The Problem with Herman Melville’s Reading of the Book of Jonah

July 21 2017

Toward the beginning of Moby Dick, the preacher Father Mapple delivers a sermon on the book of Jonah to a congregation of sailors. He poses the following question: in the long prayer offered by the prophet while in the belly of the fish, why does he never express remorse over his act of disobedience, or commitment to obeying God henceforth? And why does God answer this apparently inadequate prayer? Mapple concludes that it is admirable of Jonah “not [to] weep and wail for direct deliverance” but rather to accept that “his dreadful punishment is just.” While accepting the preacher’s question, Shalom Carmy finds his answer at best incomplete:

At no point does the Jonah whom Father Mapple holds up as the model of repentance say, “I am Your servant and wait upon Your command.” He still chafes at his mission [to convey the word of God to the people of Nineveh], and later, when God has accepted Nineveh’s repentance, he resents God’s mercifulness. Such a mentality seems less than ideal.

As the 12th-century Spanish author Abraham bar Ḥiyya put it, the book of Jonah is about people who turn to God. The righteous sailors with whom Jonah tries to escape respond to the storm with a heartfelt desire to do God’s will. The people of Nineveh repent under duress. But one man—the prophet—does not quite find his way to repentance. Jonah’s prayer is that of a man who is thankful that his life has apparently been spared, even if his home in the fish’s abdomen is a temporary prison. He is now willing to bend to God’s demands but not to thank Him for the opportunity. . . .

[Father Mapple is correct that] acceptance of punishment as deserved is an important step toward submission. Given the choice between, on the one hand, brooding or histrionic remorse that does not effect change of conduct and, on the other hand, a willingness to obey that lacks introspection, regret, and consternation, we should no doubt, in the short run, value action over sentiment. This is especially so in a culture like ours that often employs feigned regret and remorse as an appeal to pity and cheap mercifulness.

[However], real regret, real remorse, the heart broken in the painful recognition of what we have done ill in our relationships with other human beings and with God—these are essential to wholesome repentance. Hot tears of contrition and desperate pleas for forgiveness are not the same thing as [what Father Mapple derisively terms] “clamor . . . for pardon.” These themes are prominent throughout the book of Psalms; they are absent from Jonah’s incomplete submission in his prayer. And so, if we take a larger, biblical view of the matter, what Father Mapple holds up as ideal repentance, however productive in its context, is not beyond criticism.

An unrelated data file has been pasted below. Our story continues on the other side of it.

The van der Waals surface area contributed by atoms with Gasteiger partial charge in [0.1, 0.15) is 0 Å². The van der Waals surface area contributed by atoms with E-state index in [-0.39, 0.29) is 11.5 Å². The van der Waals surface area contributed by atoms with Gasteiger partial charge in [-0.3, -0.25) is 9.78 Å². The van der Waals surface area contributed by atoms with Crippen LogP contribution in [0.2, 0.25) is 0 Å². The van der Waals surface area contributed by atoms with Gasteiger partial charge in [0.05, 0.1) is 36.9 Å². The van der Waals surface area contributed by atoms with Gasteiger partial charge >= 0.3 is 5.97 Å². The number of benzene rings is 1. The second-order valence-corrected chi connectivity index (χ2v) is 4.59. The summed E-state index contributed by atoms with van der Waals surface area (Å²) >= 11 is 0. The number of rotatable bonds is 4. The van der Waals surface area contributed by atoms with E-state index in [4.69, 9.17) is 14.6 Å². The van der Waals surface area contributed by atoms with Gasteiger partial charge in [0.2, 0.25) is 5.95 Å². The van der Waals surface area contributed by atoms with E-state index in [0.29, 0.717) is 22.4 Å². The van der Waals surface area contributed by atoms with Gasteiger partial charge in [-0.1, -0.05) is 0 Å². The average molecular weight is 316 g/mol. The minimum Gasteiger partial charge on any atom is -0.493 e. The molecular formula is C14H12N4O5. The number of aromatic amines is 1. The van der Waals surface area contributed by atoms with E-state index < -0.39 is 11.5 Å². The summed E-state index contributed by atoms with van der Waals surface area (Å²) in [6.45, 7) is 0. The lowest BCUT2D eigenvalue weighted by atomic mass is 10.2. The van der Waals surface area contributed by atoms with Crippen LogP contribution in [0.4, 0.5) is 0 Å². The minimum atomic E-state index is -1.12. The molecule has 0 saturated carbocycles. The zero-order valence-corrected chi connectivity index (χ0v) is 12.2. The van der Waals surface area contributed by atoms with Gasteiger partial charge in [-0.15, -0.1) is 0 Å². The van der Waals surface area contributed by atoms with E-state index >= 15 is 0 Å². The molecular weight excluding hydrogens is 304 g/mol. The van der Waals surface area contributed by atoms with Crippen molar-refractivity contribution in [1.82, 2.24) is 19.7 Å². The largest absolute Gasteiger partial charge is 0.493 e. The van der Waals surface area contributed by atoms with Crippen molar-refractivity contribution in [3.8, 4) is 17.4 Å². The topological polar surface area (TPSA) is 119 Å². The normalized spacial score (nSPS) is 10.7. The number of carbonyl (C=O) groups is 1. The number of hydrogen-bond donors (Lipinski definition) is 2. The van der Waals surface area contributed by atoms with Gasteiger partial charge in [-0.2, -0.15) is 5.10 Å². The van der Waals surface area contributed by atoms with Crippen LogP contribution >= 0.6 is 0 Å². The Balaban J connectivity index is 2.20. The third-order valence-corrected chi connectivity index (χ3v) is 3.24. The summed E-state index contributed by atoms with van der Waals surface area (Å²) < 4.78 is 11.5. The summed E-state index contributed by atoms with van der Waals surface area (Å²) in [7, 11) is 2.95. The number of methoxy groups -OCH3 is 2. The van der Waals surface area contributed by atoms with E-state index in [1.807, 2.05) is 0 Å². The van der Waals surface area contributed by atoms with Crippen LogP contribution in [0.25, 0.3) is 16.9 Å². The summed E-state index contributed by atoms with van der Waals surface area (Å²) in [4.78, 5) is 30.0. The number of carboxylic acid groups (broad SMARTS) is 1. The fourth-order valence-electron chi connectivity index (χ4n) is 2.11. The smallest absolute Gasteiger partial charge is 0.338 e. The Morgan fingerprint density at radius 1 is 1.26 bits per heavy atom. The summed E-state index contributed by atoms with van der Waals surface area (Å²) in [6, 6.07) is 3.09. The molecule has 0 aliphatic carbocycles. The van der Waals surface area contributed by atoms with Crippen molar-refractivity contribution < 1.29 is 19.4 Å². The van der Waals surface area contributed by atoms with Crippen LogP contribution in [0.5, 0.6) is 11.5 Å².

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Read more at First Things

More about: Hebrew Bible, Herman Melville, Jonah, Literature, Prayer, Religion & Holidays, Repentance

Will Tensions Rise between the U.S. and Israel?

Unlike his past many predecessors, President Joe Biden does not have a plan for solving the Israel-Palestinian conflict. Moreover, his administration has indicated its skepticism about renewing the 2015 nuclear deal with Iran. John Bolton nevertheless believes that there could be a collision between the new Benjamin Netanyahu-led Israeli government and the Biden White House:

In possibly his last term, Netanyahu’s top national-security priority will be ending, not simply managing, Iran’s threat. This is infinitely distant from Biden’s Iran policy, which venerates Barrack Obama’s inaugural address: “we will extend a hand if you are willing to unclench your fist.”

Tehran’s fist is today otherwise occupied, pummeling its own people. Still, it will continue menacing Israel and America unless and until the internal resistance finds ways to fracture the senior levels of Iran’s regular military and the Revolutionary Guards. Netanyahu undoubtedly sees Iran’s growing domestic turmoil as an opportunity for regime change, which Israel and others can facilitate. Simultaneously, Jerusalem can be preparing its military and intelligence services to attack Tehran’s nuclear program, something the White House simply refuses to contemplate seriously. Biden’s obsession with reviving the disastrous 2015 nuclear deal utterly blinds the White House to the potential for a more significant victory.

To make matters worse, Biden has just created a Washington-based position at the State Department, a “special representative for Palestinian affairs,” that has already drawn criticism in Israel both for the new position itself and for the person named to fill it. Advocated as one more step toward “upgrading” U.S. relations with the Palestinian Authority, the new position looks nearly certain to become the locus not of advancing American interests regarding the failed Authority, but of advancing the Authority’s interests within the Biden administration.

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Read more at 19FortyFive

More about: Benjamin Netanyahu, Iran, Joe Biden, U.S.-Israel relationship